The Most Common Signs of Canine Arthritis and How to Spot Them – Mommy Digger

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The Most Common Signs of Canine Arthritis and How to Spot Them

Arthritis is a common ailment for dogs, especially as they get older. In fact, 20 percent of dogs develop arthritis, which causes pain, reduced mobility and permanent joint damage. If you’re worried that your pet may have arthritis or wondering what the first signs are, here is a list of the most common symptoms and how to spot them.

1. Limping

If your dog has recently developed a limp, it’s possible that he may have a minor injury. However, it’s also possible that the limp is related to arthritis. Usually, if your dog has arthritis, the limp will be more pronounced when he first wakes up or starts walking because the joints are stiff. As he starts moving, however, the limp may gradually get better.

2. Decreased Mobility

If your usually active dog no longer wants to play or even move, arthritis is often to blame. Dogs with arthritis often have trouble climbing stairs, jumping into cars, running, playing or even climbing in your lap. Your dog may attempt to do these actions but have difficulty succeeding, or he may just fail entirely. He may even refuse to try.

3. Lethargy

Pets with arthritis often lay around a lot. They may even sleep more than normal. When you go for walks, he may get tired and need more breaks – or he may even need to be carried home. If you catch your pet napping or resting more than he used to, that’s often a sign of arthritis.

4. Excessive Licking or Biting

Because arthritis affects specific joints, your dog may try to soothe the pain himself by licking or biting the affected area. If you regularly see your dog chewing on one or more of his joints, it’s possible that he is trying to lessen his pain from arthritis. He may even chew all the hair from the area or cause painful skin inflammation from excessive licking.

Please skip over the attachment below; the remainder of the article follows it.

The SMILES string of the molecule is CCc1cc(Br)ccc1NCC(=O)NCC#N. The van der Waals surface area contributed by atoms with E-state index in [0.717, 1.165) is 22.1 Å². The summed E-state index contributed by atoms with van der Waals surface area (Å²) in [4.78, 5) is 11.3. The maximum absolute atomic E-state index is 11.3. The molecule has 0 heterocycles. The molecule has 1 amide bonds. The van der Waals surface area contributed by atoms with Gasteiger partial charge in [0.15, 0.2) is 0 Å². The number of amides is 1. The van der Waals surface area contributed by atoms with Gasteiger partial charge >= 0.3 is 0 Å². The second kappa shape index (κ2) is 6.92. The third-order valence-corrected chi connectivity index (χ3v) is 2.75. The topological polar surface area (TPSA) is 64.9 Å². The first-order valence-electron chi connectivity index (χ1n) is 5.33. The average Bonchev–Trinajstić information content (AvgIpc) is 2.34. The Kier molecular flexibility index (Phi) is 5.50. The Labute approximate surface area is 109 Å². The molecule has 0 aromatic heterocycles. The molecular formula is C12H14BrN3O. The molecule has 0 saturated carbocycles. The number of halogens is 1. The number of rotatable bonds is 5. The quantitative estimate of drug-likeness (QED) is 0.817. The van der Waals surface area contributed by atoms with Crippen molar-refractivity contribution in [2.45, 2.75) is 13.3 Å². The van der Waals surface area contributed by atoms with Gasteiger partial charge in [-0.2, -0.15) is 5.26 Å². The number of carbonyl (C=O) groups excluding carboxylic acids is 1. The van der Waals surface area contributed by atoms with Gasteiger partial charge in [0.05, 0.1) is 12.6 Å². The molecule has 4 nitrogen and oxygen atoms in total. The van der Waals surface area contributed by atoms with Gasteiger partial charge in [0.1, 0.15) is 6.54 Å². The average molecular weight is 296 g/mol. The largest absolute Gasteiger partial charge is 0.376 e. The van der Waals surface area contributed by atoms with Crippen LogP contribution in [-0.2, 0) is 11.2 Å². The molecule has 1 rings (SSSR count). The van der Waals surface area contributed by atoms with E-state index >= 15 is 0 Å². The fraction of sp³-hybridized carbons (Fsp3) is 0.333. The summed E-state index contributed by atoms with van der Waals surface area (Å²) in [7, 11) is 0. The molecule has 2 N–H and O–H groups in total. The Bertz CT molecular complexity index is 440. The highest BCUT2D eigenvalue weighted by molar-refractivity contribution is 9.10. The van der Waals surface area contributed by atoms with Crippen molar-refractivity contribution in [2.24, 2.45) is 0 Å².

5. Muscle Atrophy

When dogs have arthritis, their muscles may start to atrophy (or waste away). This may not be noticeable at first, but you may eventually notice that one of your dog’s legs is thinner than the others. If so, that leg probably has arthritis.

6. Irritability

It’s not uncommon for dogs to become more irritable as they get older, but this irritability is often related to arthritis. Dogs with arthritis often growl or snap at children or other pets who try to pet or play with them. Often, they react this way because the petting or playing causes pain to their joints, but they may be irritable simply because they need to rest and want to be left alone.

7. Back Problems

It’s possible for your pet to develop arthritis along his spine, but even leg arthritis can cause back problems. Your arthritic dog may walk with a hunch, be lame in one leg, or have trouble turning his head due to neck pain. A possible solution is to find a healthy amount of rimadyl dosage that will help to relieve arthritis in your pet.

When in Doubt, See a Vet

If your dog exhibits any of these symptoms, it’s time to make an appointment with your vet. Your dog very likely could have arthritis, or he may have another health condition that’s just as serious. Whatever the diagnosis, your vet can recommend proper medical care. A possible solution is to work with your vet to prescribe something like Carprofen, which is a wonderful arthritis medication for dogs that will help to greatly reduce symptoms.  With a little extra care, your pet can get back to enjoying the mobility he had before arthritis.


Lannie, writer for Allivet. Allivet provides affordable pet supplies and pet medications, all of which can be purchased online.

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